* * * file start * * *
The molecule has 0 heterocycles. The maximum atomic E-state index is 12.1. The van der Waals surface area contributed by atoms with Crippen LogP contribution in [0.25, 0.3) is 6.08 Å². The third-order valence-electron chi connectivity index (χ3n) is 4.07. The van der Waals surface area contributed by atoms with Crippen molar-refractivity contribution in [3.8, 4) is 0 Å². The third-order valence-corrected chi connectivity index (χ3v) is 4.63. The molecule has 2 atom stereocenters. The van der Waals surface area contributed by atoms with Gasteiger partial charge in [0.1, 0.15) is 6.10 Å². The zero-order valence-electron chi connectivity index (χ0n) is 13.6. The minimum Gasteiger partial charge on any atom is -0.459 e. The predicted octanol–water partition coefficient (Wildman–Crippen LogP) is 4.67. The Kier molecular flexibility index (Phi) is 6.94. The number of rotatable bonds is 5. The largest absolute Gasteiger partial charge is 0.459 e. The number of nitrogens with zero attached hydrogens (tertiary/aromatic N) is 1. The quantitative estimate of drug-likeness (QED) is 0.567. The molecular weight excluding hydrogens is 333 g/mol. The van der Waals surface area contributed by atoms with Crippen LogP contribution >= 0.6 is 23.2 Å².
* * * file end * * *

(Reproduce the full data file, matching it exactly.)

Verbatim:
The molecule has 0 heterocycles. The maximum atomic E-state index is 12.1. The van der Waals surface area contributed by atoms with Crippen LogP contribution in [0.25, 0.3) is 6.08 Å². The third-order valence-electron chi connectivity index (χ3n) is 4.07. The van der Waals surface area contributed by atoms with Crippen molar-refractivity contribution in [3.8, 4) is 0 Å². The third-order valence-corrected chi connectivity index (χ3v) is 4.63. The molecule has 2 atom stereocenters. The van der Waals surface area contributed by atoms with Gasteiger partial charge in [0.1, 0.15) is 6.10 Å². The zero-order valence-electron chi connectivity index (χ0n) is 13.6. The minimum Gasteiger partial charge on any atom is -0.459 e. The predicted octanol–water partition coefficient (Wildman–Crippen LogP) is 4.67. The Kier molecular flexibility index (Phi) is 6.94. The number of rotatable bonds is 5. The largest absolute Gasteiger partial charge is 0.459 e. The number of nitrogens with zero attached hydrogens (tertiary/aromatic N) is 1. The quantitative estimate of drug-likeness (QED) is 0.567. The molecular weight excluding hydrogens is 333 g/mol. The van der Waals surface area contributed by atoms with Crippen LogP contribution >= 0.6 is 23.2 Å².